Monday, 12 December 2011
Mystery People of History – Perkin Warbeck, Prince or Pretender?
Few mysteries of history have fascinated us as much and prompted so much speculation as the mystery of the disappearance of the Princes in the Tower. Were the two young princes really murdered in their beds, and if so who by and why? Or were they somehow spirited away from the Tower of London in secret and taken to a safe place to live out their lives in obscurity? Against the chaos and political instability of that period of English history known as the War of the Roses, it is perhaps not surprising then that several figures came forward during the reign of King Henry VII claiming to be one of the lost princes and becoming a focus for rebellion, and one of the most famous of these royal pretenders was a young man know as Perkin Warbeck.
After Henry VII defeated King Richard III at the Battle of Bosworth in 1485 and claimed the English throne by right of conquest, his main tasks were to secure his kingdom and win the loyalty of his nobles and people. He married Elizabeth of York, the eldest daughter King Edward IV, in an attempt to further legitimise his claim to the English crown and unite the Lancastrian and Yorkist factions, even though to do this he had to overturn the ruling that had declared that she and all her siblings were illegitimate due to their father’s alleged pre-contract of marriage with Lady Eleanor Talbot. But if Elizabeth of York and her sisters were once again recognised as being the legitimate children of Edward IV and Elizabeth Woodville, then so too were her two brothers, King Edward V and Richard, Duke of York. Many historians consider that to have overturned this ruling, Henry VII must have believed that the two young princes were indeed already dead, as if either of the two boys were still alive, they had a much greater claim to the throne than Henry himself, and he knew that there were still powerful forces both in England and across Europe who would back a Yorkist claimant to the throne.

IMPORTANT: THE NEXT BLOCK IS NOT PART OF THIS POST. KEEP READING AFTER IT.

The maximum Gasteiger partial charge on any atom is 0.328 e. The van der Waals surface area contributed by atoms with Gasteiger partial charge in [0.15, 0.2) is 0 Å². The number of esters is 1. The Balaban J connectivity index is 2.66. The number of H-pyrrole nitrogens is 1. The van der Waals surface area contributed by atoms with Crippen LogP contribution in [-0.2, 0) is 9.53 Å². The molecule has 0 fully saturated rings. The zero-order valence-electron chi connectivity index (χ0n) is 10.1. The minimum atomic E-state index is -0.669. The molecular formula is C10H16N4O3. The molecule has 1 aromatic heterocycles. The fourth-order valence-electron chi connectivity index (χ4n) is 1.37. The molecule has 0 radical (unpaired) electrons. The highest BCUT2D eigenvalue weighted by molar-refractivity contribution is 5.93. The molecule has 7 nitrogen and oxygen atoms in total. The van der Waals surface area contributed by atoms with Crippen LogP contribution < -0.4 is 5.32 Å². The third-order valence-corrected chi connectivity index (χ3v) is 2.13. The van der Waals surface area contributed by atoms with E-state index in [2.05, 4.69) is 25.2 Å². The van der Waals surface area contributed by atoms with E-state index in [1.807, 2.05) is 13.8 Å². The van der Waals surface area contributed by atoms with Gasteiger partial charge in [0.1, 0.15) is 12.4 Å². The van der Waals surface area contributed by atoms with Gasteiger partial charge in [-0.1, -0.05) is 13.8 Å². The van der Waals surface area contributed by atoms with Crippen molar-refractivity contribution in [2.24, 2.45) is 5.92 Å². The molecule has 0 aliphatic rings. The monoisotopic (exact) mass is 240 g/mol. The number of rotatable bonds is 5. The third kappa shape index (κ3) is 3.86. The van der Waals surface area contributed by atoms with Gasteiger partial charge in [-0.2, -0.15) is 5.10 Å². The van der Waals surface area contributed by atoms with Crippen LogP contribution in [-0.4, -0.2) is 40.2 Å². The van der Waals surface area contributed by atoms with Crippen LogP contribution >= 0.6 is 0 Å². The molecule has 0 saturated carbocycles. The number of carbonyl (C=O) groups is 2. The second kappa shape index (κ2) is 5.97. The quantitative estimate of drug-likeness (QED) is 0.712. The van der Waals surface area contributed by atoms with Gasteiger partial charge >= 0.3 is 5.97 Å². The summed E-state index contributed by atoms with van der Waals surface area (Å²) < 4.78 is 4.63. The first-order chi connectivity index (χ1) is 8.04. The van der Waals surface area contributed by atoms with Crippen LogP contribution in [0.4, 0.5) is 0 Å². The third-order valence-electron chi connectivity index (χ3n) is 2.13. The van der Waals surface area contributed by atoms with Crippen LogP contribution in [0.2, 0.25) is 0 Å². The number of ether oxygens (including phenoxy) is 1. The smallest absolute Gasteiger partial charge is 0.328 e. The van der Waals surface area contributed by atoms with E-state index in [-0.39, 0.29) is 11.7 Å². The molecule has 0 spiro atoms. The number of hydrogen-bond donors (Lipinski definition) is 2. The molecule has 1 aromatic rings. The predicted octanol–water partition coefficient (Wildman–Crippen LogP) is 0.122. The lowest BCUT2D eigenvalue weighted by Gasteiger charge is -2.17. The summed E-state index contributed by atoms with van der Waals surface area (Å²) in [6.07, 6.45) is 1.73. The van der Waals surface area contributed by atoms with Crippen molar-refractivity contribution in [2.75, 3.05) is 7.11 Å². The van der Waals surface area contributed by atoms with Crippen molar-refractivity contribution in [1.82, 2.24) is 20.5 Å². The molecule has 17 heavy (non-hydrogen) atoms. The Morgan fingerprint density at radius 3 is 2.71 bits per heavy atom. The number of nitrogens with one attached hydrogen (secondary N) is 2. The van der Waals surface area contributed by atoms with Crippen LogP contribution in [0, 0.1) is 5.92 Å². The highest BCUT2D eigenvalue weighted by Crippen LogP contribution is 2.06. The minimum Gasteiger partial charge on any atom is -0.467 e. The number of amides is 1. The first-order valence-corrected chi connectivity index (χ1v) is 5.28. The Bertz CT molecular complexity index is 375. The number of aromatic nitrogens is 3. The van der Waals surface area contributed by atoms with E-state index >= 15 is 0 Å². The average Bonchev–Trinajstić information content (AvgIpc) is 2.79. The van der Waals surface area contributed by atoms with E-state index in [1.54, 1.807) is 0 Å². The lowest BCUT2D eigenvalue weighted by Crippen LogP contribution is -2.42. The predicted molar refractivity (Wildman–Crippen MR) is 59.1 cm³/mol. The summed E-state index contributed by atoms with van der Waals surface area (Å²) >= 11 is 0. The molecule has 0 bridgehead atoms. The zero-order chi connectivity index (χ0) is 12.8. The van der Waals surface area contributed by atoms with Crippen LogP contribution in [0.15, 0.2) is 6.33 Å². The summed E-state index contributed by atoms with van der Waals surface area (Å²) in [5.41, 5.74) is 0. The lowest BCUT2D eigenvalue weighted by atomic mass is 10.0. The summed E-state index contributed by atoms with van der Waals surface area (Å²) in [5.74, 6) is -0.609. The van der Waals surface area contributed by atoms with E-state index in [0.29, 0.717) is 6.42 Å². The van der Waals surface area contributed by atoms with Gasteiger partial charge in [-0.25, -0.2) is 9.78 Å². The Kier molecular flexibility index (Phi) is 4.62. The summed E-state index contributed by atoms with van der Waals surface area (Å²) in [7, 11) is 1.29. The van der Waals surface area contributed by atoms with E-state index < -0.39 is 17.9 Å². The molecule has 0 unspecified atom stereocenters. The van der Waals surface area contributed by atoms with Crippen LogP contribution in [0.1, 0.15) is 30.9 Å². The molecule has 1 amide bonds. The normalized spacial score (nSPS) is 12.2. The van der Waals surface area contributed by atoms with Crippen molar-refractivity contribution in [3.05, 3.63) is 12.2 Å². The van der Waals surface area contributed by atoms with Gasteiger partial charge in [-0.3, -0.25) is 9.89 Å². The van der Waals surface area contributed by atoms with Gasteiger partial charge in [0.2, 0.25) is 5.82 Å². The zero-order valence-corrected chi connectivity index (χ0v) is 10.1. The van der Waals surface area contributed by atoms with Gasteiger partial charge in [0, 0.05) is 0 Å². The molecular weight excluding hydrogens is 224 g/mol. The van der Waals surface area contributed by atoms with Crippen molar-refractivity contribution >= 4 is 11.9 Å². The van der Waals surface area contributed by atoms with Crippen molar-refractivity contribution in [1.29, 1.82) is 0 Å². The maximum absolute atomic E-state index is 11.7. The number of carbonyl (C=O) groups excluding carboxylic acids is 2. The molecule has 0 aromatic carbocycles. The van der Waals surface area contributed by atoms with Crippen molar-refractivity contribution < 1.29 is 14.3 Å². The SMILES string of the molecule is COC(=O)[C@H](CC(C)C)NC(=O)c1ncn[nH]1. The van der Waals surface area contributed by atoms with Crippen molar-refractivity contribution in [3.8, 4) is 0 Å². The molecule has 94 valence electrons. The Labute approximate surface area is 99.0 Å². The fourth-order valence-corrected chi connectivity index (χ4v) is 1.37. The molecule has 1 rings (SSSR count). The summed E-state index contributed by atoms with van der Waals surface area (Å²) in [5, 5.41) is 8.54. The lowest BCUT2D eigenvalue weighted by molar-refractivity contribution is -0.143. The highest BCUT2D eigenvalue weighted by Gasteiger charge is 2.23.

One of these powerful forces was Margaret of Burgundy, the sister of the two dead kings Edward IV and Richard III and the aunt of the Princes in the Tower, and it was at her Court that Perkin Warbeck first came to public attention and claimed the throne of England. It is not known whether Margaret of Burgundy genuinely believed that Perkin Warbeck was her nephew or whether she was fully aware that he was a fraud and groomed him in the ways of the Yorkist Royal Family in order to create a focus of rebellion against Henry VII. The other major European player to get involved was King Charles VIII of France, and both he and Margaret officially recognised Perkin Warbeck as King Richard IV of England. For a while Perkin Warbeck was feted across Europe, attending the funeral in Vienna of the Holy Roman Emperor, Frederick III, and gaining the recognition of his successor Maximilian I, spending time at the French Court in 1492 and then residing at the Court of Burgundy. However, in 1492 Charles VIII signed the Treaty of Etaples with England to prevent a threatened invasion of France and part of the treaty was an agreement to expel Perkin Warbeck from French territory. Warbeck’s presence in Burgundy rattled Henry VII so much that he imposed a trade embargo on Flanders in 1493, even though this would lose England a great deal of revenue.